Nigeria once exported the most polio in Africa, but record-setting progress has occurred there. However, polio has developed a new stronghold—in Angola, which has fed explosive cross-border outbreaks. This year Angola will likely be the source of one third of the world’s polios cases. Continued transmission there has caused the Global Polio Eradication Initiative (GPEI) initiative to miss a major end-2010 milestone. “Angola now is almost the most important front in the global war on polio, and the whole world is watching to see how we do here," said UNICEF Executive Director Anthony Lake. Lake visited Angola with Tachi Yamada, president of global health at the Bill & Melinda Gates Foundation, in January.
Angola freed itself of polio in 2002 only to suffer re-importation—from India. Since then, 33 vaccination campaigns over half a decade have failed to stamp out the disease. Lack of political commitment explains these failures, according to multiple sources within the eradication initiative. Angola’s vaccination rounds have been staffed to a large extent by children. Inadequate supervision has meant just a few hours of vaccinating a day, with efforts dropping off further over the course of three-day campaigns.
Political commitment now appears solidly locked in. Visiting Angola, Lake and Yamada met with President José Eduardo dos Santos. “ ‘I’ll lead the campaign,’ ” Yamada said the president told him. The following day, Angop, the state-run news agency, ran the headline “Head of State committed to eradication of polio.” Subsequent news releases showed a domino effect down the political chain of command from the vice-president, to governors, to administrators of individual districts. One release identified a district manager by name and as acknowledging “the availability of the necessary conditions for vaccinators to reach all areas of the district,” likely coded language for placing direct responsibility on the manager for ensuring vaccination of the 156,000 children under five in that district.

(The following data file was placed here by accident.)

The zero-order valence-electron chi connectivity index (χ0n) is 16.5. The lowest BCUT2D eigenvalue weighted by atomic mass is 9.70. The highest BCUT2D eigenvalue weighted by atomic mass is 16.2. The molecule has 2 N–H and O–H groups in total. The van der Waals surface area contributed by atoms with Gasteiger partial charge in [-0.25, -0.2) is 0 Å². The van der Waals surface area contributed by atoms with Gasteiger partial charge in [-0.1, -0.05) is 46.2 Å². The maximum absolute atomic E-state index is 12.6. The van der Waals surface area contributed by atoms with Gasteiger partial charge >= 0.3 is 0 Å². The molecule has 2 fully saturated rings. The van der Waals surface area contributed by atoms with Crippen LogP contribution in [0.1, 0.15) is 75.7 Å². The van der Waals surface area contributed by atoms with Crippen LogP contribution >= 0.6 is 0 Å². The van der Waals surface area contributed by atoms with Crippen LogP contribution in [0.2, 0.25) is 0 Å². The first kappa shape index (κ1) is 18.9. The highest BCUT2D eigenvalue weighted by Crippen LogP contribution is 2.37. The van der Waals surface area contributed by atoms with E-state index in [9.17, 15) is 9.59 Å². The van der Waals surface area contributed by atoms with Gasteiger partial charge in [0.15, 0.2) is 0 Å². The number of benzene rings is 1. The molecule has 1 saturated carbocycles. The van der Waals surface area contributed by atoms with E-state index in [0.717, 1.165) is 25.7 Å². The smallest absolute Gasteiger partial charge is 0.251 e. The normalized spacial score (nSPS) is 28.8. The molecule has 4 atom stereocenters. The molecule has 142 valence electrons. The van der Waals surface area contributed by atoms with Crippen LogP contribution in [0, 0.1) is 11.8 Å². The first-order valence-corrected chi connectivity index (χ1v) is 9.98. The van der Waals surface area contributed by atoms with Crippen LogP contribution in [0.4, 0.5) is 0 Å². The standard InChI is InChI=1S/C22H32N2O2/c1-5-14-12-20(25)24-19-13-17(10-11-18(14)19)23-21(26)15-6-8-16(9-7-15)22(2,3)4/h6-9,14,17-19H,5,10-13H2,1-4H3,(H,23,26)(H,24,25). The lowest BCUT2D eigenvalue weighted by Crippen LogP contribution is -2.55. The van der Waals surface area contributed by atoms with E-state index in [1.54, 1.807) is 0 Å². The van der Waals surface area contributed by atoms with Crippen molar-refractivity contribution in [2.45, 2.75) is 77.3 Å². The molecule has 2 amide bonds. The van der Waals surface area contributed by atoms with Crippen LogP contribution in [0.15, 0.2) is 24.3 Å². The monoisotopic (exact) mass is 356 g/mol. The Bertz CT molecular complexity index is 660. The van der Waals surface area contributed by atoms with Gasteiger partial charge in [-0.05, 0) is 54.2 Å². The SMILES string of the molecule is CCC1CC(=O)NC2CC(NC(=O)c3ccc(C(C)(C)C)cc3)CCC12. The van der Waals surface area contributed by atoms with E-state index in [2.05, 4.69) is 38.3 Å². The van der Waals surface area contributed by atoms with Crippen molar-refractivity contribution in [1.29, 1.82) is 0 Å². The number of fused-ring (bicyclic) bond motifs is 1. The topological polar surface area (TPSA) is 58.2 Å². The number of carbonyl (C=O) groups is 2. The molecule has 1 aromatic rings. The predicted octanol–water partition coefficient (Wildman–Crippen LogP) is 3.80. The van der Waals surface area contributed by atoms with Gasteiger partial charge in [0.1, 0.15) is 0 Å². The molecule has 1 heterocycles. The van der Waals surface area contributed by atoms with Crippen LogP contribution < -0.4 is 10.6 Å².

The World Health Organization (WHO) places equal emphasis on community involvement in its formula for effective immunization campaigns. In the past, vaccination plans have been centrally created and handed down for execution. WHO finds that the best “microplans,” which map out block-by-block strategies and awareness efforts, are developed by the communities involved. In this way, “communities hold themselves accountable,” as Tim Petersen, a program
officer at the Bill & Melinda Gates Foundation, puts it.
Angola conducted a three-day polio vaccination campaign, February 23-25, across five high-risk areas of the country. A WHO spokesperson said the new decentralized planning led to some “hiccups” in execution. A report from independent monitors, expected in about a week, will reveal the quality of the campaigns which aim to immunize 90% of children under five.
[Note: I attempted to travel to Angola to cover the vaccination campaigns but was not granted a visa. The Angolan consulate in New York informed me four days before my flight that the signature page of my application was “missing,” that my letter from WHO did not meet requirements for documentation related to the purpose of travel and, still less plausibly, that the consulate had been trying unsuccessfully to reach me concerning these problems.]
High risk areas will be covered twice more in upcoming nation-wide vaccination campaigns. However, “It is clear that Angola has a tough few months ahead,” says Sona Bari, communications officer for polio at WHO. But Angola has beaten polio before. Today cases are relatively few, at about 30 a year, certainly in comparison with 1999 which saw more than 1,000. Also, the intensity of transmission is much lower in Angola than that faced by, say, India.